Tuesday, September 15, 2015

How Grown-Ups Deal With 'Microaggressions'

Whenever I first heard the word "microaggression," sometime in the last five years, I'm sure I was unaware how big "micro" could get. The accusation of a microaggression was about to become a pervasive feature of the Internet, and particularly social media. An offense most of us didn't even know existed, suddenly we were all afraid of being accused of.

We used to call this "rudeness," "slights" or "ignorant remarks." Mostly, people ignored them. The elevation of microaggressions into a social phenomenon with a specific name and increasingly public redress marks a dramatic social change, and two sociologists, Bradley Campbell and Jason Manning, have a fascinating paper exploring what this shift looks like, and what it means. (Jonathan Haidt has provided a very useful CliffsNotes version.)

Western society, they argue, has shifted from an honor culture -- in which slights are taken very seriously, and avenged by the one slighted -- to a dignity culture, in which personal revenge is discouraged, and justice is outsourced to third parties, primarily the law. The law being a cumbersome beast, people in dignity cultures are encouraged to ignore slights, or negotiate them privately by talking with the offender, rather than seeking some more punitive sanction.

Microagressions mark a transition to a third sort of culture: a victim culture, in which people are once again encouraged to take notice of slights. This sounds a lot like honor culture, doesn't it? Yes, with two important differences. The first is that while victimhood is shameful in an honor culture -- and indeed, the purpose of taking vengeance is frequently to avoid this shame -- victim status is actively sought in the new culture, because victimhood is a prerequisite for getting redress. The second is that victim culture encourages people to seek help from third parties, either authorities or the public, rather than seeking satisfaction themselves. (...)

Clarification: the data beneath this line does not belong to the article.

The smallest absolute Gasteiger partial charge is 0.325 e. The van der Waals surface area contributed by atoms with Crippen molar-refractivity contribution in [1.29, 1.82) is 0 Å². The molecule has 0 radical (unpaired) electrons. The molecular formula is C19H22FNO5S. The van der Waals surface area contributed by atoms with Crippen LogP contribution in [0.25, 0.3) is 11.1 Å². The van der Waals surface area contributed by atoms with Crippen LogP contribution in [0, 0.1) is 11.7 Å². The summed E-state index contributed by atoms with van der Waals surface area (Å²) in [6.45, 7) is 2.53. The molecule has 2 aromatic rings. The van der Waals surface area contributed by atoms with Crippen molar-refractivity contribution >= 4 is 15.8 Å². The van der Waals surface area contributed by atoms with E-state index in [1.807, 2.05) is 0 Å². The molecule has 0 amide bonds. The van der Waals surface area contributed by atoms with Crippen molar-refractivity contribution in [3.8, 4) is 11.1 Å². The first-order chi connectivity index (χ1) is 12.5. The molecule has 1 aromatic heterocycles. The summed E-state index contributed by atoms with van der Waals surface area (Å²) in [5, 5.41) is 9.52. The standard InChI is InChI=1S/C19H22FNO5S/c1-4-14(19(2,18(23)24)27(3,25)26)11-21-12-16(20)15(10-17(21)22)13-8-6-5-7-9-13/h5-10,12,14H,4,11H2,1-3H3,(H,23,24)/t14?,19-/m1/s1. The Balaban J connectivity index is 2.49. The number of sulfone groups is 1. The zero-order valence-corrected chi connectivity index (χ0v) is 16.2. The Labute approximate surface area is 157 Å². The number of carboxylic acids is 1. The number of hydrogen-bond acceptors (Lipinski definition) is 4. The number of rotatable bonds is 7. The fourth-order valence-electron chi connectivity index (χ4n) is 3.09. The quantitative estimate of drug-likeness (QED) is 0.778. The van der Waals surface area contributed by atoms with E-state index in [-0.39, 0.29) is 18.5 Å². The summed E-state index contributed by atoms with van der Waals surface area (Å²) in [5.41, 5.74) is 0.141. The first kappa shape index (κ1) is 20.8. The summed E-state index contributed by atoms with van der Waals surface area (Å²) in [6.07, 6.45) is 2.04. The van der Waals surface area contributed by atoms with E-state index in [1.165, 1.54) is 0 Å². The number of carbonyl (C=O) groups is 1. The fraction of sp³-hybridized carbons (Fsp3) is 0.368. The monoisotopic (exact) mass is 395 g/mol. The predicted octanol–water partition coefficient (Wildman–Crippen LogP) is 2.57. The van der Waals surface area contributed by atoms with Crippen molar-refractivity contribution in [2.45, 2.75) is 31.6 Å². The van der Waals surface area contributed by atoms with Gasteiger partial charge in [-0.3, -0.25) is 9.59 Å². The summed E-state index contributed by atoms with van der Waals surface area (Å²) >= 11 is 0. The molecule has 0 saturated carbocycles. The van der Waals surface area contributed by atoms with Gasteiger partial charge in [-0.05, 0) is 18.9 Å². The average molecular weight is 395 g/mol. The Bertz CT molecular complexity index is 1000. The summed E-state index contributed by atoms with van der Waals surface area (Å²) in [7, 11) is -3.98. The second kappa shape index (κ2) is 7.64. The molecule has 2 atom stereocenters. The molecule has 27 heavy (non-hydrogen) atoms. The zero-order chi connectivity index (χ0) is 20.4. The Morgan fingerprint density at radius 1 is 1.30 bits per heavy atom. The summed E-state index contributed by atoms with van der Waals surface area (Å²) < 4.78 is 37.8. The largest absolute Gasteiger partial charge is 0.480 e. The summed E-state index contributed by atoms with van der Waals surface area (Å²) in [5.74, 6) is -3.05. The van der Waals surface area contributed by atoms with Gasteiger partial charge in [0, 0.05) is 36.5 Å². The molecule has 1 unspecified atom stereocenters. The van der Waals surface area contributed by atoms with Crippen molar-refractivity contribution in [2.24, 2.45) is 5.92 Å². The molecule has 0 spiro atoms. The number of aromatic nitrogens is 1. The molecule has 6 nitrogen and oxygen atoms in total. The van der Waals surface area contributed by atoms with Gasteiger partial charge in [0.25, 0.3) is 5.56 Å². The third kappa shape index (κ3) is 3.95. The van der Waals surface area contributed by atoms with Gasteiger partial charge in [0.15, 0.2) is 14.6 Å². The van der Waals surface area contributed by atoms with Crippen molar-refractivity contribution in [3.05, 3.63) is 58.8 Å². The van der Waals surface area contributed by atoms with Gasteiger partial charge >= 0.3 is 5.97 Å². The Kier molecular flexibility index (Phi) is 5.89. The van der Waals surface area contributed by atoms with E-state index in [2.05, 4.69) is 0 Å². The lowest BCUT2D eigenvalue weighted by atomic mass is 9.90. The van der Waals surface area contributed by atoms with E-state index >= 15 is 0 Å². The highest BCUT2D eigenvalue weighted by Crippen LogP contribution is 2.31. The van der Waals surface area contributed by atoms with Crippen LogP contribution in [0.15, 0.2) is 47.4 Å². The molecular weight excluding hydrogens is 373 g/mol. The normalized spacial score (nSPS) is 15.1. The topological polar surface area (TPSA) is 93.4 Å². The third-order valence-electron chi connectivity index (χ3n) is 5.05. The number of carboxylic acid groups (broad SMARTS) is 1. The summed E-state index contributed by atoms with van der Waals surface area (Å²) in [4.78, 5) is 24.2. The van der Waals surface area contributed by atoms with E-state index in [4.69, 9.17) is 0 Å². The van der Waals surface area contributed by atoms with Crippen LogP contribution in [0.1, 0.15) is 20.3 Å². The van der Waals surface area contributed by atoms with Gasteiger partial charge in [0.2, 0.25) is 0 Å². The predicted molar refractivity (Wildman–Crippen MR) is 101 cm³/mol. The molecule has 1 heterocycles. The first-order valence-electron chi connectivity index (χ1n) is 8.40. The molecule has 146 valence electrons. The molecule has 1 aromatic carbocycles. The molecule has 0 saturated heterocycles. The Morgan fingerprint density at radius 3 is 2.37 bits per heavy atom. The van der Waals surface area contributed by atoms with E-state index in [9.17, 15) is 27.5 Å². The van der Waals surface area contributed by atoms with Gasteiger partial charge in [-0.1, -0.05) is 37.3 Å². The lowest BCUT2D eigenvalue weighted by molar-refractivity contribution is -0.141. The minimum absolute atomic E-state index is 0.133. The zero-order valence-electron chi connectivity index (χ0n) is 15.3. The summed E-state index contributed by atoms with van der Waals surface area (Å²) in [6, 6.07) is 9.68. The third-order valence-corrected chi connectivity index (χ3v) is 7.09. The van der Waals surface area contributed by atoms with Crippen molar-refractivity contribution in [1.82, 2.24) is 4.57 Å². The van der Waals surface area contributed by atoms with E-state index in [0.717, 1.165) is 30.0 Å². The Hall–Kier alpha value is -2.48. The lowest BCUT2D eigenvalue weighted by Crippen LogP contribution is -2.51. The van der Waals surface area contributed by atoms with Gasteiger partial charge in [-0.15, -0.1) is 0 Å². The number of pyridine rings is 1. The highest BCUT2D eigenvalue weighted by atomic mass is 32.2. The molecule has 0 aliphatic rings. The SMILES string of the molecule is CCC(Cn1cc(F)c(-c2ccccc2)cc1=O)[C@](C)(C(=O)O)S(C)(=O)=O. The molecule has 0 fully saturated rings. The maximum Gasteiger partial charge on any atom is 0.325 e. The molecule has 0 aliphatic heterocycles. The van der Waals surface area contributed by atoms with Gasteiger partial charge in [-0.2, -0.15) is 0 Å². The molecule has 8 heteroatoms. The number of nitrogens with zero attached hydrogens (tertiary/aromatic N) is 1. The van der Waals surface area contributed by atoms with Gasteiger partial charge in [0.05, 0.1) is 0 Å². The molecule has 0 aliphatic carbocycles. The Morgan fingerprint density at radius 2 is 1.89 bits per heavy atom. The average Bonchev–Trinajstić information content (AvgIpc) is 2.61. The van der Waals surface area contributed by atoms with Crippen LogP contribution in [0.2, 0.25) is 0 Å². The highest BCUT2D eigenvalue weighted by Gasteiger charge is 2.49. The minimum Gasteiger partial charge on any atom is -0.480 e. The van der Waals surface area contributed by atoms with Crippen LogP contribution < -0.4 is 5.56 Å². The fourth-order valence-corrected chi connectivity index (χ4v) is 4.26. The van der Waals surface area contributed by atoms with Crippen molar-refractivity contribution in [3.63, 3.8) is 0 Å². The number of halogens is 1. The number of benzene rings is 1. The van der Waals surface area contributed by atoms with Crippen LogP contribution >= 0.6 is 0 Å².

I'm using microaggressions broadly here: to define the small slights by which any majority group subtly establishes its difference from its minority members. That means that I am including groups that may not come to mind for victim status, like conservatives in very liberal institutions. And no doubt many of my readers are preparing to deliver a note or a comment saying I shouldn't dare to compare historically marginalized groups with politically powerful ones. (...)

A while back, when I wrote about shamestorming, I ended up in a Twitter discussion with a guy who chided me for letting my privilege blind me to the ways that minorities (specifically women in tech, and more broadly on the Internet), experience microaggressions. You know how that conversation ended? When I pointed out that he had just committed a classic microagression: mansplaining to me something that I had actually experienced, and he had not. As soon as I did, he apologized, though that hadn't really been my intent. My intent was to point out that microaggressions are often unintentional (this guy clearly considered himself a feminist ally).

But I inadvertently demonstrated an even greater difficulty: Complaints about microaggressions can be used to stop complaints about microaggressions. There is no logical resting place for these disputes; it's microaggressions all the way down. And in the process, they make impossible demands on members of the ever-shrinking majority: to know everything about every possible victim group, to never inadvertently appropriate any part of any culture in ways a member doesn't like, or misunderstand something, or make an innocent remark that reads very differently to someone with a different experience. Which will, of course, only hasten the scramble for members of the majority to gain themselves some sort of victim status that can protect them from sanction.

by Megan McArdle, Bloomberg | Read more:
Image: Graham Barclay